3. It is critical for you to develop an awareness of coping strategies that work and do not work to help compensate for your disability. Do not assume that just because a strategy works for one person that it will work for you. Even siblings with the same disability can have strategies that work for one of them but make it harder for the other. Be aware that there will likely be several people with good intentions who may try to convince you of attempting a new strategy but if you have a strategy that works for you and you like it do not feel like you have to try their strategy. At the same time do not be afraid to try new strategies if you still haven’t found one that works well for you.
4. Self-acceptance and disability acceptance is a crucial step in the self-awareness/disability awareness process for the individual and their family members. This can be a challenging step for some individuals, and it is important that they take the time they need to process and come to terms with the diagnosis. This is something you cannot force, and you cannot rush through. Of course, there will be days that are harder to accept the diagnosis than others, but once you are able to discuss the diagnosis without getting upset about talking about it, you are on your way to disability acceptance. Please note, there may be some people in an individual’s life that never accept or come to terms with the diagnosis. There is no way that you can force acceptance of a diagnosis.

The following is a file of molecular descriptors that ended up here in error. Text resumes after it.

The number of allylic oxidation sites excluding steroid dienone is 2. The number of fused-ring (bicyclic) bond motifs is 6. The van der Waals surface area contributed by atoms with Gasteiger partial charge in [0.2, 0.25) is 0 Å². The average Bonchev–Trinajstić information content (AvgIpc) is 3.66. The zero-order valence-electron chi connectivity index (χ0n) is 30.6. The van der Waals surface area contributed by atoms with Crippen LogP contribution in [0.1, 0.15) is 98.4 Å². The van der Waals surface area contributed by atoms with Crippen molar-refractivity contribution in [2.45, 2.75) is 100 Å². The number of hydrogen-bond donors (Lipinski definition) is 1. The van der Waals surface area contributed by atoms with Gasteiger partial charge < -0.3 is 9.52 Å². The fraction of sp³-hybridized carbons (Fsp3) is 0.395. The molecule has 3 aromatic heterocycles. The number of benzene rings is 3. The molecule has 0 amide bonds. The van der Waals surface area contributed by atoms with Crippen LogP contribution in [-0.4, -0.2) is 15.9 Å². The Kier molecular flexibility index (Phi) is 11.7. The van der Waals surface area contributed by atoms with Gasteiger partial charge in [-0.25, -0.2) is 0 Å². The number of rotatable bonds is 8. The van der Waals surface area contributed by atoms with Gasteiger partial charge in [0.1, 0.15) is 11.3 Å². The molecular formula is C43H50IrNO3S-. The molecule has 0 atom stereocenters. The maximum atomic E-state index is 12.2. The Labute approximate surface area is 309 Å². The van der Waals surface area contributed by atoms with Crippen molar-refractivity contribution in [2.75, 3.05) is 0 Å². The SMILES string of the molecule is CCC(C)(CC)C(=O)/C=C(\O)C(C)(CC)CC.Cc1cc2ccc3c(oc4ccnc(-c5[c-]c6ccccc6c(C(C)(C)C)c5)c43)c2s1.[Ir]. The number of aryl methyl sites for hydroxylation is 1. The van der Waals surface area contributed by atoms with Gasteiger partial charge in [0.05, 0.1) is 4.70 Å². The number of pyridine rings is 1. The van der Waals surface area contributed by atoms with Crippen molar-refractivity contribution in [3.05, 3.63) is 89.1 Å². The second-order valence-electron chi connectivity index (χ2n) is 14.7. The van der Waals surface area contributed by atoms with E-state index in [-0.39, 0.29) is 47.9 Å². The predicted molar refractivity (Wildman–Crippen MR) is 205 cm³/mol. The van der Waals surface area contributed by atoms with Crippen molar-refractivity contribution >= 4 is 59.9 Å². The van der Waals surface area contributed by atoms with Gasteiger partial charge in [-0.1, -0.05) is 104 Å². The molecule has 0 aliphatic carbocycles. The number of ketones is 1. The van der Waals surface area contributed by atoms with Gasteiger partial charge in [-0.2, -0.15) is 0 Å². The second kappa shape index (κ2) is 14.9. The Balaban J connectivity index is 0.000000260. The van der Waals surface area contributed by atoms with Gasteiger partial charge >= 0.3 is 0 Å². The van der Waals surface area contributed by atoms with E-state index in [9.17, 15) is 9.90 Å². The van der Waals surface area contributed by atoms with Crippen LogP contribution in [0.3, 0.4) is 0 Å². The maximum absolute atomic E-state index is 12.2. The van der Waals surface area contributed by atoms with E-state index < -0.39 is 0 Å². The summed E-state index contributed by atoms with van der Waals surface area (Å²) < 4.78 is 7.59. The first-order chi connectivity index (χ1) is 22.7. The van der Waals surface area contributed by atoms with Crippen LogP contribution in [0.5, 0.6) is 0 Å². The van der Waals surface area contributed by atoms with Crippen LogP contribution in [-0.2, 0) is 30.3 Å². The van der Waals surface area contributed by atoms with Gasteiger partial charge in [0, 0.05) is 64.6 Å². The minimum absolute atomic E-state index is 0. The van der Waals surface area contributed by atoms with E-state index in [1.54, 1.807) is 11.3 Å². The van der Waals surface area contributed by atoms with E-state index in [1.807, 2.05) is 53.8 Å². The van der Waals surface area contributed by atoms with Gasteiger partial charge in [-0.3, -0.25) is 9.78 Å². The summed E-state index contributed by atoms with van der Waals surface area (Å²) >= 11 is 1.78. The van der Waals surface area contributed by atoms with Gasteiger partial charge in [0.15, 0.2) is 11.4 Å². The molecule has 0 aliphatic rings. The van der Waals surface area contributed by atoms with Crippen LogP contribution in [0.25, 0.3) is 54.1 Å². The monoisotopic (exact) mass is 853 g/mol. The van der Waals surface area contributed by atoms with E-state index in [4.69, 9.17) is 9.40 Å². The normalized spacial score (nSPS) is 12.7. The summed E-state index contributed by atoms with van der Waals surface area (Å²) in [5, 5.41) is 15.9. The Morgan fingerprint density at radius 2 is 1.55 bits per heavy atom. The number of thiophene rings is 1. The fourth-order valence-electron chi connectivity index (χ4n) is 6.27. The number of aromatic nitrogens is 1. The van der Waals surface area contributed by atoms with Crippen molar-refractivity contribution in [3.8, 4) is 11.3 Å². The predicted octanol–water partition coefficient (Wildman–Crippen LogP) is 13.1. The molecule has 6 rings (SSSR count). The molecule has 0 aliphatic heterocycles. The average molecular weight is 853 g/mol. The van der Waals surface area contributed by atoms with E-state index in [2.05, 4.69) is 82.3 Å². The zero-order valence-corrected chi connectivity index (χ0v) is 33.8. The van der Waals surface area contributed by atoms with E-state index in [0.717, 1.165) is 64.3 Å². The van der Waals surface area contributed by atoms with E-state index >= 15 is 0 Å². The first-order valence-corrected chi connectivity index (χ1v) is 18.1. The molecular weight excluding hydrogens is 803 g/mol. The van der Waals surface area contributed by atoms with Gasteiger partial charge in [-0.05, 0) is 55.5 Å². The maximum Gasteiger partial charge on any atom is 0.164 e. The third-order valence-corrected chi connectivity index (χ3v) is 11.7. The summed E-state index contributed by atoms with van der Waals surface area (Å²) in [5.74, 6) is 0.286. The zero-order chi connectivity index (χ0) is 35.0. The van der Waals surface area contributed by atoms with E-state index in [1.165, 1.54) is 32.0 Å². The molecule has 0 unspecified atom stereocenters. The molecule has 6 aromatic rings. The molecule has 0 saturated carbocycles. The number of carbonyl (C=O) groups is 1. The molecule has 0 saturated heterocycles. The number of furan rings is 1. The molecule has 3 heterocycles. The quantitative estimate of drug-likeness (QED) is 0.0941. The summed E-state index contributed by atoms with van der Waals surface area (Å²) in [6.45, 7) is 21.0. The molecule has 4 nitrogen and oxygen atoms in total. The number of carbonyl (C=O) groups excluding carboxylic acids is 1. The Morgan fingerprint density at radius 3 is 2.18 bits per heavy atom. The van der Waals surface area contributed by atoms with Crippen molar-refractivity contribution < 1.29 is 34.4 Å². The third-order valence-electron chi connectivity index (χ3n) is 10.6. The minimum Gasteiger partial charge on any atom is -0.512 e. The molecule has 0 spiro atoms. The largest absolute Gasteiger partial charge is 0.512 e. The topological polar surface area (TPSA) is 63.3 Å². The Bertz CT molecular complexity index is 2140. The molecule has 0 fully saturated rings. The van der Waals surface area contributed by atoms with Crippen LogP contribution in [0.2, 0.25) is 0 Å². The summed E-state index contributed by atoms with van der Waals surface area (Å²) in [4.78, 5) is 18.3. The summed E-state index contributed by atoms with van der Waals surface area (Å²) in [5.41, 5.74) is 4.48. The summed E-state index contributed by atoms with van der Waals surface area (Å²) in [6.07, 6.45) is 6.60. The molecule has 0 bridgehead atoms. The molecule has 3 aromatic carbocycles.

5. It is helpful for an individual to be able to compartmentalize their disability, so they are able to see themselves as more than just the disability. Having a disability does not make them any less of a person with individual likes and dislikes. There may be some things that are more difficult or impossible for them to do because of their disability, but it does not mean they are any less of a person. It can be helpful for the individual to attribute the issue to their disability, but at the same time, it is essential that they do not use their disability as an excuse for not trying things. There are many people in this world that can do surprising things despite their disability. Think of all of the great scientific ideas that Stephen Hawking came up within even though he was a paralyzed and not able to use a pencil.
Individuals with disabilities need to remember that you know yourself the best. You may not know everything there is to know about the disability you have, but you know about how the disability affects your life. Understanding more about your disability will likely help you understand more about yourself and provide you with insight into what you might be able to do differently to make your life easier.
Parents of individuals with disabilities, you are the expert on your child and how their disability affects their daily life. Experts can tell you about the disability and various strategies to try. Take the time to listen and learn as much as you can from them. In the end remember, you know your child the best and are the one who has to decide if those strategies are right for your family.
This post is based on a journal article by Raskind, Goldberg, Higgins & Herman’s qualitative analysis of 20 years of research published Learning Disabilities Research & Practice.